In Santa Fe, an assortment of city and county ordinances and state laws govern the world of affordable housing.
First and farthest-reaching among them is the 2005 city ordinance that established the Santa Fe Homes Program. The ordinance requires that 30 percent of all homes in a given development be “affordable”—a definition that, in turn, depends on several different factors (area median income, buyer’s income, etc.).
Basically, it boils down to a promise that people who earn less than the area median income—$48,498 for the city as a whole—won’t have to spend more than 33 percent of their income on housing costs.
The ordinance also requires that affordable homes be scattered throughout even the highest-end subdivisions. Accomplishing this type of mixed-housing requires making, for example, a $300,000 condo affordable for someone salaried at $30,000 a year.
The solution comes in the form of a temporary loan from a public entity or nonprofit. The City of Santa Fe and affordable housing providers like Homewise and the Santa Fe Community Housing Trust all offer this form of affordable housing assistance, and Santa Fe County also has a newer, but similarly structured, program.
So suppose the “affordable” price for that $300,000 condo is $150,000. The city pays the difference but attaches a condition: Whenever the home buyer sells the condo, the city’s loan must be repaid, plus a share of appreciation.
Assessing property tax on home buyers who take advantage of these programs has been handled in different ways. When former County Assessor Benito Martinez Jr. departed office in 2007, he left behind hundreds of such homeowners who had been paying property taxes assessed on the price they had paid—not on the actual value.
But when recently re-elected County Assessor Domingo Martinez (no relation) took office, he made it clear that his predecessor’s informal tax break for affordable home buyers was on its way out.
Affordable homes, he told the Santa Fe New Mexican in May 2007, “are going to be put on the books at full value…[as] they should have been all along.”
The state Taxation and Revenue Department agreed that Benito Martinez’ informal tax breaks hadn’t been legit. But affordable housing advocates—and homeowners—were riled.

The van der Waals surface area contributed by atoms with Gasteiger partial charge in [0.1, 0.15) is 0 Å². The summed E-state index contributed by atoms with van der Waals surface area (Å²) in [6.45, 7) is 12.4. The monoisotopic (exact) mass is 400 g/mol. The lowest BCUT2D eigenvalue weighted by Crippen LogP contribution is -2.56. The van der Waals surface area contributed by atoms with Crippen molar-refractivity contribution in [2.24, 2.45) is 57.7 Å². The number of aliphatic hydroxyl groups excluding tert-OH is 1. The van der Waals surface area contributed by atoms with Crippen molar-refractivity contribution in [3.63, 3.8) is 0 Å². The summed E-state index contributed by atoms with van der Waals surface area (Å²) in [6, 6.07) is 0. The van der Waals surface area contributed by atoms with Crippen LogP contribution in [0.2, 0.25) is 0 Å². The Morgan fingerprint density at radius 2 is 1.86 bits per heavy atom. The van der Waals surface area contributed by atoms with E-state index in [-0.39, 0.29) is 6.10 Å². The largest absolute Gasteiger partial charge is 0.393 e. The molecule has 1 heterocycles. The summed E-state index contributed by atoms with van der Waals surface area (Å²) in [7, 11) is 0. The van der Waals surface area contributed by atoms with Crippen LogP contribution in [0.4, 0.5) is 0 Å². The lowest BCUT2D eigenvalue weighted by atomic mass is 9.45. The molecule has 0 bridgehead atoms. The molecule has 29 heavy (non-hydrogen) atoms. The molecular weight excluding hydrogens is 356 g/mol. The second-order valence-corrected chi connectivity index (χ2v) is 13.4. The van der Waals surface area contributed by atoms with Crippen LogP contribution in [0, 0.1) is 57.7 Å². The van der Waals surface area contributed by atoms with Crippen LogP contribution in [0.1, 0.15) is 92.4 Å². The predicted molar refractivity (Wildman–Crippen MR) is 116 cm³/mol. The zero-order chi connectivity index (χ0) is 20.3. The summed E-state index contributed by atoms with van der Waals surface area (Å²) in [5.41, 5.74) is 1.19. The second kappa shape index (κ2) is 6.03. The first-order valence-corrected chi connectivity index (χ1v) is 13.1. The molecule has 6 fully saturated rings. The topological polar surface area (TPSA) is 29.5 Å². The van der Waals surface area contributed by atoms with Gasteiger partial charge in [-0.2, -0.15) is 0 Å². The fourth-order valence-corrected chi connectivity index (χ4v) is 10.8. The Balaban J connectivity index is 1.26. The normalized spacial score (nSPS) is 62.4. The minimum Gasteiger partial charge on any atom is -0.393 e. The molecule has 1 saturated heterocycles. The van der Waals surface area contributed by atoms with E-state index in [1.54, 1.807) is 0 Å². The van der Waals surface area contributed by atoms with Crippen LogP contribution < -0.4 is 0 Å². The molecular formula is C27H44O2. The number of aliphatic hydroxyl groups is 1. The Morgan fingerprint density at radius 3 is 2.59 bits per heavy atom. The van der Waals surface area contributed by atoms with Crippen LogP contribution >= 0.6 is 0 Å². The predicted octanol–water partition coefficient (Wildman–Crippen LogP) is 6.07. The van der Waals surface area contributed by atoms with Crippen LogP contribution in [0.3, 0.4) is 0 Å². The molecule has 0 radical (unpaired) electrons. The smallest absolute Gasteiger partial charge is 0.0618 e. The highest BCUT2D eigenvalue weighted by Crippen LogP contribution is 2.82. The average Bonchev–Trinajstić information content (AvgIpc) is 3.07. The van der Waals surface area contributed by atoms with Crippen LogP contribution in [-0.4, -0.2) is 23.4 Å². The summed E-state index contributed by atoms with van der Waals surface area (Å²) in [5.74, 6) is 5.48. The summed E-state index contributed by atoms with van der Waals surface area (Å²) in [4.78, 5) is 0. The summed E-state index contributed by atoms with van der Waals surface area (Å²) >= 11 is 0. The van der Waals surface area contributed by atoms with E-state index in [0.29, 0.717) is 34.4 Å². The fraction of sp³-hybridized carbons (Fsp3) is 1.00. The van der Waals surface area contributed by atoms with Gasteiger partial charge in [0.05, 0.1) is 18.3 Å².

The debate eventually reached the state Legislature, where, in 2008, House Speaker Ben Luján, D-Santa Fe, carried a bill that required county assessors to calculate affordable housing property taxes only on what the homeowner had actually paid.
When affordable homes sell, “You don’t get the full value of [your] house,” Loftin explains, “because it’s restricted.” (In other words, you have to pay back the loan.) The logic of the 2008 law, then, is that an affordable home owner should only have to pay taxes on the part of the home he or she actually owns.
Subsequent news coverage characterized Domingo Martinez as reluctant to implement the new law. Today, he tells SFR that the notion that he’s anti-affordable housing is “absolutely false,” although he notes that the myriad of programs are difficult to implement. And, he says, they cost the county revenue.
“[The affordable housing programs] decrease the amount of taxes the county, the school districts, the city, the community college [receive]—all those entities that get a piece of the property tax, they get to collect less because the base goes down,” he says.
But, he adds, “…overall, I think it’s a good program…I’m for affordable housing. But I’m for making sure that each affordable house, like every other house, is valued correctly so that they pay the correct amount of tax.”
When it comes to recent assessments, however, affordable houses weren’t valued in line with “every other house.” They were valued higher.